Posted by The TaxAdvocate Group, LLC

What Can The IRS Seize Having Issued Threatening Letter?

What Can The IRS Seize Having Issued Threatening Letter?

On the off chance that the IRS is in position to levy or seize, it is critical to recognize what is at risk.

Regardless of what the IRS may tell your customers or what you may have heard, it is in all respects improbable the IRS will levy on a house, vehicle, furniture, or gadgets. The benefits that customers might be the most worried about—their stuff are the things the IRS is to the least extent liable to take. This is essential to know in consulting with the IRS. 

In 2009, the IRS made 581 seizures of "hard" resources, for example, houses, vehicles, and other individual property. By correlation, around the same time, the IRS conveyed just about 3,500,000 levies on "soft" resources, for example, financial balances and wages. 

IRS endeavors to seize "hard" resources are serious, no doubt about it. Be that as it may, the IRS is plainly after tying up money. 

The purposes behind the attention on money, not home property, are in the IRC and the Internal Revenue Manual. Both affirm that if a property—for example, a house—is not valuable, the IRS is kept from seizing it. This takes out the lion's share of potential seizures. Regardless of whether a property has value, it can't be taken on the off chance that it is recorded as excluded in the IRC and is shielded from the IRS as an issue of public policy. 

Does the property have value? 

Inward Revenue Manual states that seizures are precluded "where the citizen has little equity in the property." IRC Sec. 6331(f) keeps the IRS from making an "uneconomical levy," which means the IRS must get a financial recuperation from the levy to do it. 

Precedents: If a vehicle is worth $7,500, and there is a bank credit of $7,500 on it, there is no value, and the IRS isn't interested. For a house, take the amount, subtract the mortgage, and diminish it further by the deal costs. There must be a genuinely considerable sum left a short time later for the IRS to be intrigued under the rules of equity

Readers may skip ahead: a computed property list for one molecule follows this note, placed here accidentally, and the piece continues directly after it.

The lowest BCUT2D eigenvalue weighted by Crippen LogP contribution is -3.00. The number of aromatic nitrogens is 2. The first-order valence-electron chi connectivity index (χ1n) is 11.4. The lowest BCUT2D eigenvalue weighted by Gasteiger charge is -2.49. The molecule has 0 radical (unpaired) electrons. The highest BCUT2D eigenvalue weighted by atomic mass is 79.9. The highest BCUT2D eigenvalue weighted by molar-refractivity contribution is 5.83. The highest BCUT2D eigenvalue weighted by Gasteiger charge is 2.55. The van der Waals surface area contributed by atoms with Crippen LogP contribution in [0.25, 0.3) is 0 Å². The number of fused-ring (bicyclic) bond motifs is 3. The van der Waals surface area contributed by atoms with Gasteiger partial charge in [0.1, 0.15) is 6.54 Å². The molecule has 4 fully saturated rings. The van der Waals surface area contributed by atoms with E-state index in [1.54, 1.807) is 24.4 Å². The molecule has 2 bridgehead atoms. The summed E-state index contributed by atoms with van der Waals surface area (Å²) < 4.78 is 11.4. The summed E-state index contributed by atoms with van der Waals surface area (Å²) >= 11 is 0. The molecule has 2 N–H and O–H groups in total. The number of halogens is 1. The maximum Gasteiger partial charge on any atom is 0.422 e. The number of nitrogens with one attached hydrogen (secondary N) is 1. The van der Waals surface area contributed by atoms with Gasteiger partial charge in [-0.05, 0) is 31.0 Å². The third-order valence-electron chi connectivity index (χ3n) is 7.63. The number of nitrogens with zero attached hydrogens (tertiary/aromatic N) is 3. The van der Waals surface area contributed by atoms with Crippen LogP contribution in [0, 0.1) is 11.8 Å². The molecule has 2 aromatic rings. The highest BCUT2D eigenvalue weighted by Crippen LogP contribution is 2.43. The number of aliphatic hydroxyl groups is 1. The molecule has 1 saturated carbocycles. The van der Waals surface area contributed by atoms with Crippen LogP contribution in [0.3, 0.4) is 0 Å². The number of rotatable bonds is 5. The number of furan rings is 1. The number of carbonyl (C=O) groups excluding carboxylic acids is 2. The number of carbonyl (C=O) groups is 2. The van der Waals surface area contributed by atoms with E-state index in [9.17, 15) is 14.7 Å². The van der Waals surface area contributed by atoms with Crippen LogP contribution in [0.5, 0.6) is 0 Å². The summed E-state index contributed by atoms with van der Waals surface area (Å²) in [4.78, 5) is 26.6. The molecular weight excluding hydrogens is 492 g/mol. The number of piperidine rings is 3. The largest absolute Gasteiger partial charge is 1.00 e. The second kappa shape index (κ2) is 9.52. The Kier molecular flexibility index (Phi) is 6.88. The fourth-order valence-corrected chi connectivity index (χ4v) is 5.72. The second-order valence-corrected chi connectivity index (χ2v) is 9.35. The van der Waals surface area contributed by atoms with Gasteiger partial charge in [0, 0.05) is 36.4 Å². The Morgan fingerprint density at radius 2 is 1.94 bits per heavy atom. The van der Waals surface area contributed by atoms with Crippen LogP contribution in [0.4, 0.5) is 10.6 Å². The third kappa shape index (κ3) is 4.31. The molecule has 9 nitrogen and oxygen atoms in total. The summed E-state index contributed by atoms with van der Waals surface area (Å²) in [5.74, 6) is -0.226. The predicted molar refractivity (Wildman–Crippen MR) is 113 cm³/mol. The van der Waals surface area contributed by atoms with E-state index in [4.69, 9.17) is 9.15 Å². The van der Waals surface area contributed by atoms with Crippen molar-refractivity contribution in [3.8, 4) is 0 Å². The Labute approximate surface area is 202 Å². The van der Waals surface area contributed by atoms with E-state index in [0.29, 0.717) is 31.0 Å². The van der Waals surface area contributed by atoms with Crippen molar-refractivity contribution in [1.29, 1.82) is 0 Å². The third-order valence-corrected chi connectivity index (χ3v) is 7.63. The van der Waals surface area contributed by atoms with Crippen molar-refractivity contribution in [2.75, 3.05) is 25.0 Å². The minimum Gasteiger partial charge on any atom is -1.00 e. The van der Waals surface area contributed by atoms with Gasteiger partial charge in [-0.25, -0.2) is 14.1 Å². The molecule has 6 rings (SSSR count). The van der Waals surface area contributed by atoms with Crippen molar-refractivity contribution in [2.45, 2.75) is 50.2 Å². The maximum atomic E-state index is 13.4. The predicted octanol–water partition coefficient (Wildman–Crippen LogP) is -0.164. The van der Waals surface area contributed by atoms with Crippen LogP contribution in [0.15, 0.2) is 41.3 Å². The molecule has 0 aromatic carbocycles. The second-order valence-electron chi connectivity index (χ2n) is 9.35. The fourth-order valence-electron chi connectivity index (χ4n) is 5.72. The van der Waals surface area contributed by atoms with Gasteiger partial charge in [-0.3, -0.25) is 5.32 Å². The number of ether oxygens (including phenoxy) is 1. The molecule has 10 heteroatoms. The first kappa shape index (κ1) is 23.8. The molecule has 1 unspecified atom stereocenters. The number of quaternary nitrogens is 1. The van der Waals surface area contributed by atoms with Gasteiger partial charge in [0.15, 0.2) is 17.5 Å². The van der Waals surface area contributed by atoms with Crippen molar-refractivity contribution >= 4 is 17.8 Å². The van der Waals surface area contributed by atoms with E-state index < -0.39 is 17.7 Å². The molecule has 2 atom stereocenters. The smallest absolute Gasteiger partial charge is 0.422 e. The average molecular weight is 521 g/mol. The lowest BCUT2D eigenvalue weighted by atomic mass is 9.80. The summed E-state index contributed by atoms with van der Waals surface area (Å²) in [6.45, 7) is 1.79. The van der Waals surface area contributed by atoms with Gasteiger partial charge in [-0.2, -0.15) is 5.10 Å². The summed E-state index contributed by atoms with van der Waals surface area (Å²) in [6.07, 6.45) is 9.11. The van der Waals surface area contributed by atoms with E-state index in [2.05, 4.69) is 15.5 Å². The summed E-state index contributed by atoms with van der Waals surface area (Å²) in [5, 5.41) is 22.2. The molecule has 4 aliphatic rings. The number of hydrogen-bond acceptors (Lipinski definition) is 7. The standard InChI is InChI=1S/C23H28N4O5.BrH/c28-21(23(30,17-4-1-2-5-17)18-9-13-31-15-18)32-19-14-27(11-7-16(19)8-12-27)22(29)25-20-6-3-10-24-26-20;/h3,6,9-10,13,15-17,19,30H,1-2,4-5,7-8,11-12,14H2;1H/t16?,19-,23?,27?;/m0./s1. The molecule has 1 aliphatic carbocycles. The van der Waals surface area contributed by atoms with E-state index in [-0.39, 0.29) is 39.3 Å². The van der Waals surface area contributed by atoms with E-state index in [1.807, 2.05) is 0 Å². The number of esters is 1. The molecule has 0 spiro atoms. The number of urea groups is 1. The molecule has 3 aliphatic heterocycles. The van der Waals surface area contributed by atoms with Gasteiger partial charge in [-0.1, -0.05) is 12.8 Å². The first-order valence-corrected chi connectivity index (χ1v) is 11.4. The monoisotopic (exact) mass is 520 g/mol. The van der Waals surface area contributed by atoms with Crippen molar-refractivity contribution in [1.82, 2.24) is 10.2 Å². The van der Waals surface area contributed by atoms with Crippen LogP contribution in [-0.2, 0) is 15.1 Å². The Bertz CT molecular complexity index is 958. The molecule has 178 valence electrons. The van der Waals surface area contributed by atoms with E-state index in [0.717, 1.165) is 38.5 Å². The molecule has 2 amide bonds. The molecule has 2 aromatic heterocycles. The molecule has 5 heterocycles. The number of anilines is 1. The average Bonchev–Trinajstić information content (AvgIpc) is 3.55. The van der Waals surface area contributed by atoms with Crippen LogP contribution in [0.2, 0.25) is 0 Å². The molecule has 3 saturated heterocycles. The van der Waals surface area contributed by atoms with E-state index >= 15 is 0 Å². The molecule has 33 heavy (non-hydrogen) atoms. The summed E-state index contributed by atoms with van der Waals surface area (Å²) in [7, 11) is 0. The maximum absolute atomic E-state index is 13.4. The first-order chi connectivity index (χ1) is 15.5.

Regardless of whether there is value, a seizure is still, for the most part, something the IRS does not want to do. As a rule, a resistance after rehashed endeavors by the IRS is a precursor. Numerous seizures need official endorsement before being sent to an IRS property liquidation expert. What's more, a few, for example, an individual home, require outside court endorsement. 

Is the property absolved and shielded from seizure? 

Notwithstanding the security, the tax code provides for any property that needs value, Sec. 6334 of the IRC records explicit sorts of property that are shielded from IRS collection activities. These protections are known as exclusions. 

The advantages that are absolved from the IRS under Sec. 6334 incorporate the accompanying: 

Necessary apparel. Remember that the tax code utilizes the words "necessary" in portraying the attire that is excluded from IRS accumulations, which means the IRS can take apparel that isn't fundamental, for example, handbags, designer shoes, etc. However, the IRS isn't seizing your customer's TV, lawn mower and bed. 

  • Family unit products and goods  recently exempted up to $8,250 in value 
  • Devices earmarked for trade or business, exempted up to $4,120 in value

There are likewise wellsprings of income that are shielded from IRS' capacity to levy under Sec. 6334, including: 

  • Unemployment benefits
  • Workers' compensation benefits
  • Service-oriented veteran's handicap benefits 
  • Salary expected to pay court-requested child support
  • Supplemental social security for the advanced in age, visually impaired, or sick 
  • State and neighborhood welfare programs which depend on need or income


IRS issues are not kidding matters. However, convincing portrayal requires understanding the procedural substances of tax authorities. 

The IRC has on when the IRS can levy on property and limits on what it can take. With a couple of individual cases, the IRS can't act with a surprise. The IRS needs to give citizens fair treatment—notice and a privilege to be heard—before it can take somebody's property. 

The IRS issues many look-a-like notifications. However, the one that begins the levy procedure is the Final Notice of Intent to Levy. A CDP bid documented in light of the last notice permits goals of IRS issues without the danger of levy. The appeal likewise stops IRS gathering activity, moves an accumulation case into claims, and can give outside help from the Tax Court.

The TaxAdvocate Group, LLC
Contact Member